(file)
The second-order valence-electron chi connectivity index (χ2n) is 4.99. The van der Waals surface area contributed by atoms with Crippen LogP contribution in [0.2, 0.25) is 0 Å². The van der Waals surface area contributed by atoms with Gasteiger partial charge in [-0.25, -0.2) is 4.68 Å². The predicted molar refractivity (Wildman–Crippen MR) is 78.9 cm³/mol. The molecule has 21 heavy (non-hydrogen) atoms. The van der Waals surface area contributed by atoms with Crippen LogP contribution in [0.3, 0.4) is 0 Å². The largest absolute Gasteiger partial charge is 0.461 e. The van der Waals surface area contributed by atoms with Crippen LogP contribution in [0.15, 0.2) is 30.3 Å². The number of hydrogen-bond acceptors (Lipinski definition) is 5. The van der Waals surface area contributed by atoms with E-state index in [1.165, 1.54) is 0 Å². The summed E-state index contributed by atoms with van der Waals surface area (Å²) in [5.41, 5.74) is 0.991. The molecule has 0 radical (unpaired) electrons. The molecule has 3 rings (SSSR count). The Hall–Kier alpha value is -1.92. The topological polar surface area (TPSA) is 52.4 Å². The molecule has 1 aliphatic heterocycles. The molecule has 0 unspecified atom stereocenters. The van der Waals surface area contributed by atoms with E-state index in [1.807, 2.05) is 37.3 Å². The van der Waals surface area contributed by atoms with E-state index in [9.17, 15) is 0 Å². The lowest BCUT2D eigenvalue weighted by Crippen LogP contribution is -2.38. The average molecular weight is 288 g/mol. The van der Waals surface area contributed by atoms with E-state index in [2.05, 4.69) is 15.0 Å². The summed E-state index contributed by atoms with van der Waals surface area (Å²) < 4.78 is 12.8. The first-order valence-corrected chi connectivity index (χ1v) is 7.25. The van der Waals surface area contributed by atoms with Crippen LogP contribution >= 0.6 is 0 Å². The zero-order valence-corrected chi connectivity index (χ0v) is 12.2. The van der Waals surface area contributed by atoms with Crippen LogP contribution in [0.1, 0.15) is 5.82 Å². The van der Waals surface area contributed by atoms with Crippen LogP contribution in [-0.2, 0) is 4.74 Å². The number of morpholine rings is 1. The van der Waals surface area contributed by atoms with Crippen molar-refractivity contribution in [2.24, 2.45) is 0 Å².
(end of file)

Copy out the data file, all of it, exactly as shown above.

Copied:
The second-order valence-electron chi connectivity index (χ2n) is 4.99. The van der Waals surface area contributed by atoms with Crippen LogP contribution in [0.2, 0.25) is 0 Å². The van der Waals surface area contributed by atoms with Gasteiger partial charge in [-0.25, -0.2) is 4.68 Å². The predicted molar refractivity (Wildman–Crippen MR) is 78.9 cm³/mol. The molecule has 21 heavy (non-hydrogen) atoms. The van der Waals surface area contributed by atoms with Crippen LogP contribution in [0.3, 0.4) is 0 Å². The largest absolute Gasteiger partial charge is 0.461 e. The van der Waals surface area contributed by atoms with Crippen LogP contribution in [0.15, 0.2) is 30.3 Å². The number of hydrogen-bond acceptors (Lipinski definition) is 5. The van der Waals surface area contributed by atoms with E-state index in [1.165, 1.54) is 0 Å². The summed E-state index contributed by atoms with van der Waals surface area (Å²) in [5.41, 5.74) is 0.991. The molecule has 0 radical (unpaired) electrons. The molecule has 3 rings (SSSR count). The Hall–Kier alpha value is -1.92. The topological polar surface area (TPSA) is 52.4 Å². The molecule has 1 aliphatic heterocycles. The molecule has 0 unspecified atom stereocenters. The van der Waals surface area contributed by atoms with E-state index in [1.807, 2.05) is 37.3 Å². The van der Waals surface area contributed by atoms with E-state index in [9.17, 15) is 0 Å². The lowest BCUT2D eigenvalue weighted by Crippen LogP contribution is -2.38. The average molecular weight is 288 g/mol. The van der Waals surface area contributed by atoms with E-state index in [2.05, 4.69) is 15.0 Å². The summed E-state index contributed by atoms with van der Waals surface area (Å²) < 4.78 is 12.8. The first-order valence-corrected chi connectivity index (χ1v) is 7.25. The van der Waals surface area contributed by atoms with Crippen LogP contribution >= 0.6 is 0 Å². The zero-order valence-corrected chi connectivity index (χ0v) is 12.2. The van der Waals surface area contributed by atoms with Crippen LogP contribution in [0.1, 0.15) is 5.82 Å². The van der Waals surface area contributed by atoms with Crippen LogP contribution in [-0.2, 0) is 4.74 Å². The number of morpholine rings is 1. The van der Waals surface area contributed by atoms with Crippen molar-refractivity contribution in [2.24, 2.45) is 0 Å².